When fashion designer Kate Barton discovered The Dodo in 2002, she and her family didn’t like the name of the house at all. They tried hard to think of something that would seem more appropriate for a seaside home, but somehow the name Dodo stuck, and now they have grown rather fond of it. No one knows exactly where the name came from – in the same way that no one knows who created this astonishing house in the first place.
The Dodo overlooks the beach at the Sussex resort of West Wittering – part of a designated Area of Outstanding Natural Beauty embracing the creeks, inlets and tidal flats of Chichester Harbour on England’s south coast. The shoreline features sand dunes, marram grass and tamarisk, and a long line of colourful beach huts. The story goes that in the 1930s, when a local railway line was taken out of service, someone had the inspired idea of installing a couple of defunct railway carriages at right angles to the sea, and parallel to each other, and building a roof over the top of them. ‘If you walk along the beach you will see similar houses made from railway carriages, though you often can’t tell,’ says Kate. ‘One of them is a traditional wooden structure that could easily be mistaken for a clapboard cottage in Cape Cod.’
In fact, the practice of turning redundant railway carriages into homes is much more common than might be imagined around the coast of England and Wales, with intriguing examples to be found everywhere from Cornwall to Yorkshire. The generous width of a railway carriage and its abundance of glass can be exploited with relative ease to create beautiful, light-filled modern living spaces.
‘When we bought the house, it was very basic, even though another family had lived there for some time,’ says Kate. ‘There was a small Formica kitchen and one tiny bathroom. Everything was covered in brown gloss paint.’
As the walls were painstakingly stripped and repainted, original details were uncovered, from tongue-and-groove panelling to the friezes on the ceiling. Carpets were removed and the floorboards were repaired, sanded and painted white. Bathrooms and four bedrooms are located in the two former carriages, which are linked by a large, open-plan living space heated by a wood-burning stove. There is a raised dining area with a seagrass carpet, but the family spend most mealtimes on The Dodo’s wide deck enjoying the views of the sea. ‘We always eat in the open air, unless the wind is strong enough to blow away the salad leaves,’ says Kate.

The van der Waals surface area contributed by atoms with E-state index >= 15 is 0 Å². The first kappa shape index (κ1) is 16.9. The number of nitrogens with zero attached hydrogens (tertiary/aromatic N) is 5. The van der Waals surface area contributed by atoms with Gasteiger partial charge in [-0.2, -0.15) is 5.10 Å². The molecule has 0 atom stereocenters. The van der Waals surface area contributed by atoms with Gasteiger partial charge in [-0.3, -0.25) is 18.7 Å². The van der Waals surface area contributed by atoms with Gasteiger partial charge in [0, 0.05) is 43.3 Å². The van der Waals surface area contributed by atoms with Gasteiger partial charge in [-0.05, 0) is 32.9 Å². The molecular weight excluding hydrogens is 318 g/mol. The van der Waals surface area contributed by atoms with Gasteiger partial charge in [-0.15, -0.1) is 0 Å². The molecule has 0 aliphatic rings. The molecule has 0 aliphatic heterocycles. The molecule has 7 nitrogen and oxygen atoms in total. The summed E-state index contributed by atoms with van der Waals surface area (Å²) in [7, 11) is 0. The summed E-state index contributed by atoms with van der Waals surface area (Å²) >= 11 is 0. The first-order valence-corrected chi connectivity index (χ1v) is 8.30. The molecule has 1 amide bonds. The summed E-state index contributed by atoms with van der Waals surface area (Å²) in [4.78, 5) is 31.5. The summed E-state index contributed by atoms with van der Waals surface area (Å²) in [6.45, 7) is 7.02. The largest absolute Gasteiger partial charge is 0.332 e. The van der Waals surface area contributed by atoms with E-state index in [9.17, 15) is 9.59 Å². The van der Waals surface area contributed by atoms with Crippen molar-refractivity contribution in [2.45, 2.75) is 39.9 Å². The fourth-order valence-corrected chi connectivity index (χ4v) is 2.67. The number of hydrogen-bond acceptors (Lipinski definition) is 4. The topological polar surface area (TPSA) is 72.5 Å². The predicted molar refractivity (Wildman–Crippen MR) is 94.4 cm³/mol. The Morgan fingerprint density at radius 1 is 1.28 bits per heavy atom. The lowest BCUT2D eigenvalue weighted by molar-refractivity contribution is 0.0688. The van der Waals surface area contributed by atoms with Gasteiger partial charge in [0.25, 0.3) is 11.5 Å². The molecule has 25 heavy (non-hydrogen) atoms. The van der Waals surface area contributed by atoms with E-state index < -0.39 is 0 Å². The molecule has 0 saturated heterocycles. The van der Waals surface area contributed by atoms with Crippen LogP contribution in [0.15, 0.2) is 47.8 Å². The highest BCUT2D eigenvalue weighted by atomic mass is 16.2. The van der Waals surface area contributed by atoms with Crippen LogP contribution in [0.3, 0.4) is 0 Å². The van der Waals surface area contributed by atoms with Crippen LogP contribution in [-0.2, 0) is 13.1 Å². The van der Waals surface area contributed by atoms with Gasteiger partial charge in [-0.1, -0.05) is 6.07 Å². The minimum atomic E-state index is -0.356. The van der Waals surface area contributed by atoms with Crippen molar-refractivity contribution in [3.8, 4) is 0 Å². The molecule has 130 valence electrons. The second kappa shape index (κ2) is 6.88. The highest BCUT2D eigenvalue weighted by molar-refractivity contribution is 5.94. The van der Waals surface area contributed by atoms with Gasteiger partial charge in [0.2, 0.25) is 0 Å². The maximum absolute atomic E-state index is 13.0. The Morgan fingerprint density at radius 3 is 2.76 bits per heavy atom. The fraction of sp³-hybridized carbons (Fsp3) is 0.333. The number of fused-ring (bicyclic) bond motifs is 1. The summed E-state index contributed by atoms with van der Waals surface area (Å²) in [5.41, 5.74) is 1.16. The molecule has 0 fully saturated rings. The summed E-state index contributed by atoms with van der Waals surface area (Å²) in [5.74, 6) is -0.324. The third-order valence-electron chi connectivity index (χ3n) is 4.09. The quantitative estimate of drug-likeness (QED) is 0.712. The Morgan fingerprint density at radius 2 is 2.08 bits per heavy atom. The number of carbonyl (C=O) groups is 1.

Kate and her husband Nigel worked to transform The Dodo into a relaxed and relaxing holiday retreat where they and their five children could escape as often as possible from their high-pressure city lives. The result is a chic and practical family space that needs minimal attention, apart from painting the floors once a year.
After the initial stage of the work was complete, there was a two-year pause before the couple decided to build an extension to incorporate a bigger kitchen, a downstairs bathroom and a utility area, as well as an extra bedroom. A wooden porch was erected, giving direct access from the back of the house to the beach.
Later, a former garage across the road was converted into a separate annexe containing a playroom and a guest bedroom. There is a tiny enclosed garden between the two buildings, which makes a secure play area for small children.
Kate and her family used to stay there for six weeks each year, but now that the children are getting older they go less often. Among other things, The Dodo is used as a writers’ retreat, where experienced scribblers and beginners gather for workshops and walks, and plenty of time is set aside for writing and relaxation.
Coastal Living by Henrietta Heald is published by Ryland Peters & Small for £25.
All pictures credited to: Coastal Living by Henrietta Heald is published by Ryland Peters & Small.